About 25 years ago the annual revenue of the borough did not exceed L.7. It is now upwards of L.100. This vast increase arose chiefly from the feuing out of commonties to the gentlemen and other inhabitants of this place, for the purpose of their being converted into arable ground, or otherwise improved. Part of these were of excellent soil, perfectly level, contiguous to the town, and of easy culture; all of them were good subjects of improvement, of one kind or other. If the inhabitants of the town, some centuries ago were either as numerous, or as wealthy as they are at present, their wants must indeed have been few, or they themselves extremely ignorant and inactive, when they left waste such tracts of lands which were so easily convertible into fertile fields or thriving plantations. The town has of late been greatly enlarged, as well as improved in the appearance of its houses. This change appears to be chiefly owing to that superior taste and spirit of improvement which generally prevail, together with the accidental influx of money through private channels. Articles are now in universal demand, which were formerly unknown, and luxuries when once known, soon come into general use. To obtain these articles, the people resort to the town where they are to be found and, accordingly, a large retail trade is carried on here, considering the size of the place. This trade could not fail of introducing additional wealth, and its consequences luxury, and improvements of various kinds. Besides, the gentlemen of this neighbourhood are in general fond of a country life, and are happily attached to their own family seats. Their style of living, and their expences, are widely different from those of their ancestors. Much of the money they circulate must centre in the neighbouring town and men of trade or business seldom allow it to pass through their hands without retaining some portion of it. Those means of improvement exist much more in Dingwall than in either of the other two boroughs of the county. For these, lying at the extremities of the shire, do not feel so much the advantages of local situation, and have not been happy enough to experience in the same degree the favours of fortune. Of the three boroughs, Dingwall is accordingly by much the most flourishing.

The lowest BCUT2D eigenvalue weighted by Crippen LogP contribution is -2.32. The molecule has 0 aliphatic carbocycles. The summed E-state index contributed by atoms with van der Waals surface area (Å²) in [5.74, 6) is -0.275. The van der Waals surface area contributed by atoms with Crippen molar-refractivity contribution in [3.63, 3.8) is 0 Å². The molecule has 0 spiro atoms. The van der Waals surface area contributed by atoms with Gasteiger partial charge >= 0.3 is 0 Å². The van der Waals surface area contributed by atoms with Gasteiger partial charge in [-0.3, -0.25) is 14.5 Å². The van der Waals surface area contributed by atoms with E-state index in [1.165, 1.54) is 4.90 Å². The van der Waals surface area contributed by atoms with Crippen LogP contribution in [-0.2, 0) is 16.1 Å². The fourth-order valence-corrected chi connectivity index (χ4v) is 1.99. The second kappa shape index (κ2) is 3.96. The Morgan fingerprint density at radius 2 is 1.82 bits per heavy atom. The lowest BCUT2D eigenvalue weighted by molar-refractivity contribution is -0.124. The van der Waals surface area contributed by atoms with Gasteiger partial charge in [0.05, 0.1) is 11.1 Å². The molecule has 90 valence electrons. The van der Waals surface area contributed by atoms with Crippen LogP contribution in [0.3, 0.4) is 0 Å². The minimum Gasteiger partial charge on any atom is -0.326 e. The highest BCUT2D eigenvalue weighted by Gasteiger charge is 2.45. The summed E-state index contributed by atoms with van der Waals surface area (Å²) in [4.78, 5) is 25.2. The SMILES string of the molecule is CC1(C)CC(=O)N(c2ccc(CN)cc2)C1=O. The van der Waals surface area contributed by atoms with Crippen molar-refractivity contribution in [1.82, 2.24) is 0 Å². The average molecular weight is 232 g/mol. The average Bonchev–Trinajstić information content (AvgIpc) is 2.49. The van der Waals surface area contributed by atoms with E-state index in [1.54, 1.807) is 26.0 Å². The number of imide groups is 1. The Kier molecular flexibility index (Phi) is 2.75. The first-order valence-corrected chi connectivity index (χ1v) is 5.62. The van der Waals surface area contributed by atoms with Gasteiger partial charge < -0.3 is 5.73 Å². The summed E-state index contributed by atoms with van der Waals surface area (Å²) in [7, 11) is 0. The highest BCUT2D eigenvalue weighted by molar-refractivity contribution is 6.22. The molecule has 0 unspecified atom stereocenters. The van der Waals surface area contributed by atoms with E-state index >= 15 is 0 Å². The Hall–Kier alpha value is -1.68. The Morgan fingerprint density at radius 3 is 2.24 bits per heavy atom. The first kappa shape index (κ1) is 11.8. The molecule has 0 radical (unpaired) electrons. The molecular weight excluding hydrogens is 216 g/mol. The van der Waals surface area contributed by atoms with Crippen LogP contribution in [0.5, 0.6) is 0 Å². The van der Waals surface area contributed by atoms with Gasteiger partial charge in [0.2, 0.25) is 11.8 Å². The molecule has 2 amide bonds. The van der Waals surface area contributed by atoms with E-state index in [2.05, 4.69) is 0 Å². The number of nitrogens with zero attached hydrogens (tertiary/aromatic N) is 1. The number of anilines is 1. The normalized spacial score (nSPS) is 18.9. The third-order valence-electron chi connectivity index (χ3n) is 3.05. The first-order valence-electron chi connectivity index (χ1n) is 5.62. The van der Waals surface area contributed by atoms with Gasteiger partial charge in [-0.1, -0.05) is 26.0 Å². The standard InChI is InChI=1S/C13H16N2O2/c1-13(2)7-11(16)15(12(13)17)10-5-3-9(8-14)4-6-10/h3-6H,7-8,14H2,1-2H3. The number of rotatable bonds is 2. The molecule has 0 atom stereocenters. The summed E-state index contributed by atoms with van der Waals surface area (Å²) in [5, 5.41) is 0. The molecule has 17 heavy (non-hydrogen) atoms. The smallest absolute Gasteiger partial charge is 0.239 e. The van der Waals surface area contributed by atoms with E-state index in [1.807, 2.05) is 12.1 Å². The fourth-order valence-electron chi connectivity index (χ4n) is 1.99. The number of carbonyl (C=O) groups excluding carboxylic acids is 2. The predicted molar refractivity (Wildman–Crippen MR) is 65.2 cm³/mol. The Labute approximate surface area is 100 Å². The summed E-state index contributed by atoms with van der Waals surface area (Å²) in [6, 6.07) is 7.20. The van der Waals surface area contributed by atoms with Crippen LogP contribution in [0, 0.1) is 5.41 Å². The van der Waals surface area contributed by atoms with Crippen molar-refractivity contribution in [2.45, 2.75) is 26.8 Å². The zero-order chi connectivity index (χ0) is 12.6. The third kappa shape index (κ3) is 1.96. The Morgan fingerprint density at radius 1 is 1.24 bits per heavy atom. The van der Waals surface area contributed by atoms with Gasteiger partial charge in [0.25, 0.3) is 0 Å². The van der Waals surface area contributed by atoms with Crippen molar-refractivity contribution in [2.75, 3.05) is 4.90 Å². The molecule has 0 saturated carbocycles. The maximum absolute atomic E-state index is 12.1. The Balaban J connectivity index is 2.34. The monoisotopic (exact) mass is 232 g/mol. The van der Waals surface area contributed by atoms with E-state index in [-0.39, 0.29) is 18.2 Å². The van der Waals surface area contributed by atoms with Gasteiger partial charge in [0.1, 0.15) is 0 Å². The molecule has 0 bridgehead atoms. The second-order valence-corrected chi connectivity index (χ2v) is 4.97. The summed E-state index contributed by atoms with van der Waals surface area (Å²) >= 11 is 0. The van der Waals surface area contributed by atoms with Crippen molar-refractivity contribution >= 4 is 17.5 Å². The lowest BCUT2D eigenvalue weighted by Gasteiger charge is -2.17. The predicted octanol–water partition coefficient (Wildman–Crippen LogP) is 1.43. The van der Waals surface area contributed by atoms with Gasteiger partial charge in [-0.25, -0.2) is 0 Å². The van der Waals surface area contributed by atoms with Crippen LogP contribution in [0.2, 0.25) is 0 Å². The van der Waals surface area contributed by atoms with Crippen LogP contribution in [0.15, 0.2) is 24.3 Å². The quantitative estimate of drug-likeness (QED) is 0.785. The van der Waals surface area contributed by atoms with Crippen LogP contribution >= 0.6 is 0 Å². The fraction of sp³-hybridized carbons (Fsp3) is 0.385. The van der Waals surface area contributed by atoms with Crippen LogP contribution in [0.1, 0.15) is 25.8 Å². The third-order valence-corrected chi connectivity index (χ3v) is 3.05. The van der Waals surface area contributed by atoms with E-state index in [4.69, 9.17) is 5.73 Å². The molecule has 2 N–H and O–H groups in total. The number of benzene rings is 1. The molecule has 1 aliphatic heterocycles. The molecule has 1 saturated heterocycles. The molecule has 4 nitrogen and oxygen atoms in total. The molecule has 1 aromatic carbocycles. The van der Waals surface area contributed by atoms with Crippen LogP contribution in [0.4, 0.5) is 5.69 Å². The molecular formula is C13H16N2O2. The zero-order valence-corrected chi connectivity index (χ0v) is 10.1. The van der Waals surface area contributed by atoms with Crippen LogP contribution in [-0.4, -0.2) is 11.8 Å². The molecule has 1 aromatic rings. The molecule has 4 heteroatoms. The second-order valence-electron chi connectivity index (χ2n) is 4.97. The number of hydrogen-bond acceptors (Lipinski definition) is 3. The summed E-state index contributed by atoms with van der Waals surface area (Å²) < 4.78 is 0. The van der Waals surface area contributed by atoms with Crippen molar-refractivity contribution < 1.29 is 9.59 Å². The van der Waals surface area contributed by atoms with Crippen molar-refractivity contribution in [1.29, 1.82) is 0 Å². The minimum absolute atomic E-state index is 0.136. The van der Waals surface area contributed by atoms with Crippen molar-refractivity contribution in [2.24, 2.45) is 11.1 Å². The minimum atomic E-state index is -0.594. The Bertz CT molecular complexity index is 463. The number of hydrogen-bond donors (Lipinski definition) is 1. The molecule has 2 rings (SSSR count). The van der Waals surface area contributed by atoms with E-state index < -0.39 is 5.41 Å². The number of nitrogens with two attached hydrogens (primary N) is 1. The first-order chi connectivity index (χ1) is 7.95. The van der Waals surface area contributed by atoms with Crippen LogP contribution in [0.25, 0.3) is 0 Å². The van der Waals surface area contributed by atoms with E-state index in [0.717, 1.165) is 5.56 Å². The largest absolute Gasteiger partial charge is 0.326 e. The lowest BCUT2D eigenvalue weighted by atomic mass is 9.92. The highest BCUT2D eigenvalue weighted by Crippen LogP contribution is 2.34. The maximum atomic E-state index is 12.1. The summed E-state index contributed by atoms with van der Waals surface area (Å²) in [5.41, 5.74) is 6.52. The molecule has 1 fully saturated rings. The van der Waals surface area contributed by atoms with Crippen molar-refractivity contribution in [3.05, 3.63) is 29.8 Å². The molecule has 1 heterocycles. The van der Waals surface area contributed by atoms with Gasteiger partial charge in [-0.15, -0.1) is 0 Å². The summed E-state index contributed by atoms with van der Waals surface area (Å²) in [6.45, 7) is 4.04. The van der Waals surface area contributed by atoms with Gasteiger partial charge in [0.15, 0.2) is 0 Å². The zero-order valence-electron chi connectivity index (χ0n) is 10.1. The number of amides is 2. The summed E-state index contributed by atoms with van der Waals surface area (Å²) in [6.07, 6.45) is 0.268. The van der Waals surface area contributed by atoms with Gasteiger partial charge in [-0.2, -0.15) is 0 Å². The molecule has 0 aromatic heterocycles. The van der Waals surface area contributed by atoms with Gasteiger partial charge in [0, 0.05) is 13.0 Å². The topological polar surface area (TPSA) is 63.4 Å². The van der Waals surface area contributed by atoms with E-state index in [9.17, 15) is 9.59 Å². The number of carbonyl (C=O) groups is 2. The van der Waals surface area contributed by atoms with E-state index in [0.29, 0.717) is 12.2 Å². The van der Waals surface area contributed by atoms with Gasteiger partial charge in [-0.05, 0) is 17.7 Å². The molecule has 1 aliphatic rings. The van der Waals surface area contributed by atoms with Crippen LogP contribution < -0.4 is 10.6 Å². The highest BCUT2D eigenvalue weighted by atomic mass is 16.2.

Eighteen years ago, a very neat spire was built over the steeple of the town house, and it was furnished with an exceedingly good clock. And sevcn or eight years ago, the streets were new paved.